• Don't forget that there have been Prisoner's Dilemma competitions (you bring your strategy, I bring mine, we'll see who wins). The findings were that under most scenarios "nice" strategies won (both players play nice - not snitching). Except if the number of turns is known before hand then the "defect" strategies won. lesswrong.com/lw/7f2/prisoners_dilemma_tournament_results – Jim2B Apr 1 '16 at 21:25
• Actually these scenarios are very different. In the prisoner's dilemma, regardless of what Bob does, Alice's most "rationally self-interested" course of action is to defect. In the "end-of-world" dilemma, if Alice knows Bob is going to defect, she had better conform because otherwise the world ends and she dies. It's only when she expects Bob to conform that she would consider defecting. – Charles Staats Apr 2 '16 at 0:48

In such a situation of dire global emergency, it is entirely likely that governments would switch to a command-economy mode, meaning that if the vendors of the goods necessary to save the world did not voluntarily reduce their profit margins, then governments would take steps to make it a legal necessity for the vendors to supply the goods at cost.

In the event that the vendors attempted to decline to supply the goods entirely, the vendors' businesses could be seized and nationalised, and if necessary any persons with necessary trade secrets could be... compelled by whatever means necessary to divulge those secrets for the good of the entire world.

• This would require a coordinated effort from governments worldwide to enforce however, particularly with the large multi-national companies. The USA putting out arrest warrants for a company in China isn't going to do a great deal, especially if the Chinese government is willing to provide generous concessions for the company to protect them After all, it won't be an issue for them if the company and generous host nations survive, but the country threatening legal action doesn't... – Thomo Apr 1 '16 at 4:30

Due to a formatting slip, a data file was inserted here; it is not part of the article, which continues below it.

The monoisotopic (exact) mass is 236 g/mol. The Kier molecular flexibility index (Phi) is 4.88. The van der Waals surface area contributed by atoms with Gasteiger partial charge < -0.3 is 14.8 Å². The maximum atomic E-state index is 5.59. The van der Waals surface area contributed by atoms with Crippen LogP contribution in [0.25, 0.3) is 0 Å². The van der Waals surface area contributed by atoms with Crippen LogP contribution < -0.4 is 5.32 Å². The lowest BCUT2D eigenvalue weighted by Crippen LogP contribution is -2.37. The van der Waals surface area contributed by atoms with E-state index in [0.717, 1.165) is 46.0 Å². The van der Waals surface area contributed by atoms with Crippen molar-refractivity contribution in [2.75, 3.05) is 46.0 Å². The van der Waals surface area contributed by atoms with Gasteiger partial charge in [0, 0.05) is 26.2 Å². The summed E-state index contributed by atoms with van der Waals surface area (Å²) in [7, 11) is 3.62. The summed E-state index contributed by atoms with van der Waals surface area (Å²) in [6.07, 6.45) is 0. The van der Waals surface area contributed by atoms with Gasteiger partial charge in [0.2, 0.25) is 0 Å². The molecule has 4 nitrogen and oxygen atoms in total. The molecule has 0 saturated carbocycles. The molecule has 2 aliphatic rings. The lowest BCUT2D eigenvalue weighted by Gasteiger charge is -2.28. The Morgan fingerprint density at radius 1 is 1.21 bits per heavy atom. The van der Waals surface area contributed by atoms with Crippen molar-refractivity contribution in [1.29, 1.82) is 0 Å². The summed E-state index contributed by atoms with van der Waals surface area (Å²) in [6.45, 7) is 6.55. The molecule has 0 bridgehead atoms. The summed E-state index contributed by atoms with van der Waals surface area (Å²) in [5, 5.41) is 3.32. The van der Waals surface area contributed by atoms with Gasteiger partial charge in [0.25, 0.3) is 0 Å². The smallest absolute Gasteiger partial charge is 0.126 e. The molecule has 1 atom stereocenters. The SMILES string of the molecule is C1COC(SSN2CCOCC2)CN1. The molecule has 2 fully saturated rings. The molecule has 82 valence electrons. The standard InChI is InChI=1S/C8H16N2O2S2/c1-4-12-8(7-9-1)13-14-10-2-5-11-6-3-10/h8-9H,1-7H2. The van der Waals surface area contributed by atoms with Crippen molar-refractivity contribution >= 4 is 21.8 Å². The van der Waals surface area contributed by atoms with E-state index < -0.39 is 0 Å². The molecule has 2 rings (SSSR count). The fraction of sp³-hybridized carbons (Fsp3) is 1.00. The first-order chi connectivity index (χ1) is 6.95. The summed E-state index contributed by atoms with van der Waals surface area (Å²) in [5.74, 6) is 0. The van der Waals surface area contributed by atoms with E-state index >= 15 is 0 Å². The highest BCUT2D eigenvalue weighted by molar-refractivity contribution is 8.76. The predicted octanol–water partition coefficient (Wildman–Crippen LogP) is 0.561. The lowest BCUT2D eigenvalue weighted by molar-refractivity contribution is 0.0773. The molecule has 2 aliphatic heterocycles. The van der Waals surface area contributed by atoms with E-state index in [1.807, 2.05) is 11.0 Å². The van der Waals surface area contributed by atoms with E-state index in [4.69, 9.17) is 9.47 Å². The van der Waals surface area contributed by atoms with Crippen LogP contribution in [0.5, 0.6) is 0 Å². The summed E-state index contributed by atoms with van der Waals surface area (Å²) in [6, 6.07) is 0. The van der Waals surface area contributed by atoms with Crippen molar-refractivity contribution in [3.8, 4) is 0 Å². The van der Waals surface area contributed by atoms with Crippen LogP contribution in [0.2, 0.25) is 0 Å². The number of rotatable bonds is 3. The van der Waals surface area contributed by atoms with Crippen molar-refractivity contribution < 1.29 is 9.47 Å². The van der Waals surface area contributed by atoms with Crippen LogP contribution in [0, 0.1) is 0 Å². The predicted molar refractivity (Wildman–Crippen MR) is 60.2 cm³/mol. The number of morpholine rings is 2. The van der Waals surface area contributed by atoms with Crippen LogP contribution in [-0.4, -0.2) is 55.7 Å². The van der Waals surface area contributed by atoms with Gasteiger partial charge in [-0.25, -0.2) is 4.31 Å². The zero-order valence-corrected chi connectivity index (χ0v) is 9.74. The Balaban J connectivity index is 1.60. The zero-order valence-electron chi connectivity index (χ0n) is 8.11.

• @Thomo, I agree, however, do you really think that in the face of global destruction that a majority of governments won't cooperate to ensure global survival? The cheapest way to ensure world survival is to legislate and nationalise without compensation, and any government will be planning for the post-averted-disaster world. If its a choice between global extinction and treating a small number of people badly, the majority of people will support that – Monty Wild Apr 1 '16 at 4:45
• @Money. Most_ governments would. I can certainly see the majority of Western countries generally banding together, and likewise for other regional areas, but would USA be willing to cede control to China and/or Russia? Or Iran/Syria? And I fully agree that it would be the cheapest. But, is it the most likely given the current political climate? If planning for the post-near-apocalypse, would you not plan to weaken/cripple/destroy your enemies as well? (Personally, I agree with you, I just don't have faith that certain groups wouldn't still vie for power as the world burns) – Thomo Apr 1 '16 at 5:10
• History has shown command economies are less efficient than free market economies. OTOH, a command economy allows better focusing of effort. – Jim2B Apr 1 '16 at 21:42
• @Jim2B Yes, which means that it's a balancing act - will the efficiency losses due to the regulated market be offset by the total work volume gained by forcing everyone to do what you want them to do instead of sewing T-shirts and doing haircuts? Total war economies were a disaster for consumers, but shifted enough of total production to war production to improve overall war production, despite some losses. Of course, it helps when you can do enough propaganda to motivate people to work well, and when you keep the owners in charge, partially. – Luaan Apr 1 '16 at 23:13